We built Cado Response to analyse data deeply. We’ll happily churn through a 1TB disk image to find the needle in the forensic haystack.
But the architecture you need to go deep is different to the architecture you need to go wide.
Going wide is about scaling to millions of logs or endpoints, and being able to analyse the data in a reasonable time frame. When responding to incidents in the cloud – you often need to both analyse large sets of logs and dive in deep on individual systems.
Existing Approaches to Searching Logs in the Cloud
The most obvious first approach is to search through your logs in a SIEM. If the data is already in your SIEM and you’re in a position to do this – that’s fantastic. SIEMs and Log Analysis tools are built to go wide. But they can also be expensive. Things are improving here fast though. Modern SIEM’s often use a cheaper “indexless” approach to search larger amounts of data at less cost. Or they even keep logs in place to reduce the cost of moving them.
If you are in AWS, you can use Athena to parse and search through your logs in S3. This is a great option as it can parse data that can be queried in a SQL like nature. However, it can be expensive if you have a lot of data and the interface is clunky at best. The good folk over at Invictus-IR have done some work extending this to support Sigma rules for detection. Another option within AWS, is to use the new Mountpoint for S3. This lets you treat S3 as a filesystem, and can use tools such as grep to search data.
Going wide with cloudgrep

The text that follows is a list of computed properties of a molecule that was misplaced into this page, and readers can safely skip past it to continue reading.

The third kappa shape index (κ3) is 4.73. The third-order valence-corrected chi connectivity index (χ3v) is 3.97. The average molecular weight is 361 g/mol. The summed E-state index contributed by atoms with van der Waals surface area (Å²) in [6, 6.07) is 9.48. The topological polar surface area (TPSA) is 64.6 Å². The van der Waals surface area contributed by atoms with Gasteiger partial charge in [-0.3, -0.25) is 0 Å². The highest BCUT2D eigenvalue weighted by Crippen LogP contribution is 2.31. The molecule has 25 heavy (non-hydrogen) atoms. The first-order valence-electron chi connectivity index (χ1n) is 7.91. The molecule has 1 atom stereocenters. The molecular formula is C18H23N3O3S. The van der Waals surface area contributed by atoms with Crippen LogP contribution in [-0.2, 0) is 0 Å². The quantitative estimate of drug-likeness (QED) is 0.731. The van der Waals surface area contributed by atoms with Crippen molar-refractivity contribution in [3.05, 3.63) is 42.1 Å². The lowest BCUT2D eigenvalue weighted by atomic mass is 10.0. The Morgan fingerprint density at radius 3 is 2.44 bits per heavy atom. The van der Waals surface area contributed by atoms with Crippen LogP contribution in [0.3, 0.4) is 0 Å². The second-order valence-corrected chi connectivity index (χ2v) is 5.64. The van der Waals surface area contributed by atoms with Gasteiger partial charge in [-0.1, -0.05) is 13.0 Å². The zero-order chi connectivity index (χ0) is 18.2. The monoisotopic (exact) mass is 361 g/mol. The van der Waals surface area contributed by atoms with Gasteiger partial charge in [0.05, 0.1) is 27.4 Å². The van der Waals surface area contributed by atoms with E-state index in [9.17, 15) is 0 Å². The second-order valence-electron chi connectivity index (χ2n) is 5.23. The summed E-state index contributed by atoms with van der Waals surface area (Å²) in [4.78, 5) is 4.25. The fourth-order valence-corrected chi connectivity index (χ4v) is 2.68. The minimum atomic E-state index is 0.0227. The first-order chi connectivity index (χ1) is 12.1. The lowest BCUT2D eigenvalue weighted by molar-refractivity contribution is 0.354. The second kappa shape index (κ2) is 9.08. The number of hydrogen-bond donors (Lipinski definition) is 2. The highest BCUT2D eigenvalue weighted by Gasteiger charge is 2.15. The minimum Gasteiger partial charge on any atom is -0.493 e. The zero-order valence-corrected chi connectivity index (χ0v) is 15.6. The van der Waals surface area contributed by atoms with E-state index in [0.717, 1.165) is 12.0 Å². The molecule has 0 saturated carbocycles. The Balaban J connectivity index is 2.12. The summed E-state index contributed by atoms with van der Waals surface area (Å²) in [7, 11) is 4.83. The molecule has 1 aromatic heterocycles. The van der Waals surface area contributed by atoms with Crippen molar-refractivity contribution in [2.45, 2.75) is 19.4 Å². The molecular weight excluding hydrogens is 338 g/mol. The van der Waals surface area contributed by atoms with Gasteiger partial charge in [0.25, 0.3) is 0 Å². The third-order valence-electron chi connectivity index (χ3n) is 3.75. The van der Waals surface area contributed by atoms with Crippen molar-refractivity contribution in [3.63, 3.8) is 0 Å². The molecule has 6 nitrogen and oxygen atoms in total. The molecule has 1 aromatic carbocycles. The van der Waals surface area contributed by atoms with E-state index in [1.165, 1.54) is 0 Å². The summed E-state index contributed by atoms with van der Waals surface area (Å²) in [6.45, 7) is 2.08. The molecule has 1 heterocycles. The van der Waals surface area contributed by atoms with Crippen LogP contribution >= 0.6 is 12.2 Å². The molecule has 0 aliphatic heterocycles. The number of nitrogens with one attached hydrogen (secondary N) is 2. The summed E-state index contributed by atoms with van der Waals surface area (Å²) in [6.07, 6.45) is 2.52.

In search of a simpler approach, we’ve recently open-sourced a tool named cloudgrep. Cloudgrep is a tool that allows you to search logs in the cloud storage. It lets you search across cloud storage in AWS, Azure and GCP. It will search inside compressed files, and even binary data. It searches files in parallel for speed:
You can then export the results to a smaller log file for import into other solutions such as Cado Response. A simple example is:
./cloudgrep –bucket test-s3-access-logs –query 9RXXKPREHHTFQD77 > combined.logs
A more complex example, which efficiently filters down the logs to be searched based on the logs filename and modification date, is:
./cloudgrep -b test-s3-access-logs –prefix “logs/” –filename “.log” -q 9RXXKPREHHTFQD77 -s “2023-01-09 20:30:00” -e “2023-01-09 20:45:00” –file_size 10000
We’re excited to see the response that cloudgrep has had. It’s been less than a month, and the project has already had over
150 200 Github stars and thousands of visitors:
For more on how to use cloudgrep to search logs in cloud storage, please see the Github repository.